Question Of The Day #99

question of the day

Complete Blood Count


(Reference Range)



5 -18 mg/dL



0.7 – 1.2 mg/dL



13.0 – 18.0 g/dL



39.0 – 54.0 %

Which of the following is the most appropriate advice for this patient’s condition?

This patient arrives to the Emergency department after a single hematemesis episode.  On exam he has a borderline low blood pressure and tachycardia.  The laboratory results demonstrate an elevated BUN and a low hemoglobin and hematocrit.  The patient’s vital signs in combination with the laboratory values point towards a diagnosis of an upper GI bleed with early signs of hemorrhagic shock.  The history of alcohol abuse also should raise concern for possible gastro-esophageal variceal bleeding as the cause of the GI bleed.

Please refer to the chart below for a list of causes of GI bleeding, GI bleeding signs and symptoms, and the initial Emergency Department treatment of GI bleeding. 

Although this patient is not acutely unstable, his vital signs are abnormal and he should receive volume resuscitation and close observation in the Emergency department.  After initial resuscitation and treatment, it is sometimes difficult to know the best disposition for the patient (admit versus discharge).  The Glasgow-Blatchford Score isa validated risk satisfaction tool used to assist in determining the disposition of patients with an upper GI bleed.  The scoring criteria and instructions on how to use the score are below.

Glasgow-Blatchford Score


A validated risk stratification tool for patients with upper GIB

Scoring Criteria

Numerical Score

BUN (mg/dL)












Hemoglobin (g/dL) for men










Hemoglobin (g/dL) for women








Systolic blood pressure (mmHg)










Other criteria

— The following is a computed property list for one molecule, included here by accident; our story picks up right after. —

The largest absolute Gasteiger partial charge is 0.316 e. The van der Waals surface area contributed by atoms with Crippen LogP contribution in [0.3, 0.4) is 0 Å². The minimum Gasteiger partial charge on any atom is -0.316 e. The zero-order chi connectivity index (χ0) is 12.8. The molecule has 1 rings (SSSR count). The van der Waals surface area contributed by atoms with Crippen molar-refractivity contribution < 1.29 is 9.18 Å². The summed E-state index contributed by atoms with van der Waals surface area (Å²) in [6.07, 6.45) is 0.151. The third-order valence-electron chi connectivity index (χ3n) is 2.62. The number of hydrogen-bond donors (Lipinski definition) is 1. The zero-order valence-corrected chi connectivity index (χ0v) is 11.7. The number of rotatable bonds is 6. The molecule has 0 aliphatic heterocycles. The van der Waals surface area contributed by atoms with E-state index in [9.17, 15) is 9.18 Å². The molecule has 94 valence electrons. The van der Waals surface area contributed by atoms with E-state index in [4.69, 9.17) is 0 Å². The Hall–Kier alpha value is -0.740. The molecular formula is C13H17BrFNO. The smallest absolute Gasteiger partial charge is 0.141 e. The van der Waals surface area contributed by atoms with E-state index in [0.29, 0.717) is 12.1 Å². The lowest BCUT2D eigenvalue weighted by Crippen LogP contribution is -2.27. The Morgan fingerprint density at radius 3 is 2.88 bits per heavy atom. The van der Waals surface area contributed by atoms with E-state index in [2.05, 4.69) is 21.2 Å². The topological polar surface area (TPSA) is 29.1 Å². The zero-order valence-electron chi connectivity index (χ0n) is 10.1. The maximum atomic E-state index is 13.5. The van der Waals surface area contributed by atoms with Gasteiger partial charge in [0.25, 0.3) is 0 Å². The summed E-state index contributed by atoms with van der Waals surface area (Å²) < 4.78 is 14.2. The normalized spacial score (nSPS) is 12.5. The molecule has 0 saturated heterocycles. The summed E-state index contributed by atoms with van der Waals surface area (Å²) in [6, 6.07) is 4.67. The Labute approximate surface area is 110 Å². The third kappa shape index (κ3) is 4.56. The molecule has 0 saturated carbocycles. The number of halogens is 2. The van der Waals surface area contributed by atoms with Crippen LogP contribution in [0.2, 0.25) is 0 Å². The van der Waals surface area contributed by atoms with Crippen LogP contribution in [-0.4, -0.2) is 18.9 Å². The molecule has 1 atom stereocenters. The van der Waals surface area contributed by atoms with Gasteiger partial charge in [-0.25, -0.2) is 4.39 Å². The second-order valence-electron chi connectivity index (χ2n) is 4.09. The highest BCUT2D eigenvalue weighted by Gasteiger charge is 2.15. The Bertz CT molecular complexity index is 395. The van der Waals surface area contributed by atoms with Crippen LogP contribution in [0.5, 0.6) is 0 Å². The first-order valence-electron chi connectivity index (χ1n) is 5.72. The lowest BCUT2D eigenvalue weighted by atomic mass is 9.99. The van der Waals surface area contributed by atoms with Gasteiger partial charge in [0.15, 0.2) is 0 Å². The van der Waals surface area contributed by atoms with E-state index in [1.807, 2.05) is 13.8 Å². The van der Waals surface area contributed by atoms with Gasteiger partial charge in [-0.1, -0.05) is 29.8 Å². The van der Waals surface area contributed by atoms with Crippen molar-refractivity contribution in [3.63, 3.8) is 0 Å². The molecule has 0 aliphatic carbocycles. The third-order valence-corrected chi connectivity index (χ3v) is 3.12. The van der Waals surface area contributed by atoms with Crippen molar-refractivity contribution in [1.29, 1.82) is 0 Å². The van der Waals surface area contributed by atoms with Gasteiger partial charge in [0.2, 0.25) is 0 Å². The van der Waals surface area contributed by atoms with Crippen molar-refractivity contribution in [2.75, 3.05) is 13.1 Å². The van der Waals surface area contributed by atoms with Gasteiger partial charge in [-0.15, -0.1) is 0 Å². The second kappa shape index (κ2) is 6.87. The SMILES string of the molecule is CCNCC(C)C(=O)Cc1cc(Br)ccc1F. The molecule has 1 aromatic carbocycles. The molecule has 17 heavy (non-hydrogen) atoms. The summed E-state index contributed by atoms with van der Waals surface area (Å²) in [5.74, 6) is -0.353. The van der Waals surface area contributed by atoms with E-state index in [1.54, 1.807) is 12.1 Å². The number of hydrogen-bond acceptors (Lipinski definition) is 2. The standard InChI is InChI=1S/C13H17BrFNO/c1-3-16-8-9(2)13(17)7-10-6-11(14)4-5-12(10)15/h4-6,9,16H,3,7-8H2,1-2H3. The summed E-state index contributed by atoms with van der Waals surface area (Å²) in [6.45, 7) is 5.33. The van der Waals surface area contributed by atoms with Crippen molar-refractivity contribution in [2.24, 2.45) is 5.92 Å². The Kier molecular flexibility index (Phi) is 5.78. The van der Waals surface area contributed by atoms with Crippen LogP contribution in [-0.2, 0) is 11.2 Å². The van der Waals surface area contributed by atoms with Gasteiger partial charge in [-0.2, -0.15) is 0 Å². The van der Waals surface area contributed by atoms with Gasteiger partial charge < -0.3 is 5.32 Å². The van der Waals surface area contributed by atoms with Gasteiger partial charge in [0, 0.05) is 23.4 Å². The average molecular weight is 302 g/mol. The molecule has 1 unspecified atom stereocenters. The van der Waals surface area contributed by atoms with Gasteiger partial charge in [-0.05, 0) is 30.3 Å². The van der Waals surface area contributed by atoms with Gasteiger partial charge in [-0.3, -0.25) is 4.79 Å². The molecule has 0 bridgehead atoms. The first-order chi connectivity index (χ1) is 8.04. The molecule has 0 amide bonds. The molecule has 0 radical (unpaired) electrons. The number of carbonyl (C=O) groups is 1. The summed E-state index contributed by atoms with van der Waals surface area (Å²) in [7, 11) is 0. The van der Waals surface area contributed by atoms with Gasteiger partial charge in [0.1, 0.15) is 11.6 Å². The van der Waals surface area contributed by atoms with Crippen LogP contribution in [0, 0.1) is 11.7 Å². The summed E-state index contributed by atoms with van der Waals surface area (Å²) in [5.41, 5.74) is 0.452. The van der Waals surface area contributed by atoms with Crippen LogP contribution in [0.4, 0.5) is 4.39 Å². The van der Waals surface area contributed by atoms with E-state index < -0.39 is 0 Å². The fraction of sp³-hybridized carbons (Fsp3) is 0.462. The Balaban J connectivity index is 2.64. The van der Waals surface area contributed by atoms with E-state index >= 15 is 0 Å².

Pulse >100 beats/min

Melena present


Liver disease history

Cardiac failure history








Low risk= Score of 0.  Any score higher than 0 is high risk for needing intervention: transfusion, endoscopy, or surgery. Consider admission for any score over 0. 

This patient has a Glasgow-Blatchford score of 15, and should not be discharged home.  A plan to discharge with gastroenterology follow up in 1 week (Choice A) or discharge with instructions to return if there are repeat hematemesis episodes (Choice B) should not be followed. This patient may have future hematemesis episodes in the Emergency department, be at risk for aspiration, require endotracheal intubation, and become more hypotensive.  A Sengstaken-Blakemore tube (Choice C) is a specialized oro-gastric tube with a gastric and esophageal balloon.  Placement of this tube is considered an invasive procedure that is only used after a patient has been endotracheally intubated to prevent aspiration.  Once placed correctly, the balloons in the tube can be inflated to tamponade any bleeding variceal vessels in the distal esophagus or stomach.  This tube is used as a last resort measure prior to endoscopic treatment for presumed gastro-esophageal variceal bleeds. 

The best advice for this patient would be to admit the patient for monitoring and endoscopy (Choice D).


Cite this article as: Joseph Ciano, USA, "Question Of The Day #99," in International Emergency Medicine Education Project, August 5, 2022,, date accessed: October 1, 2023

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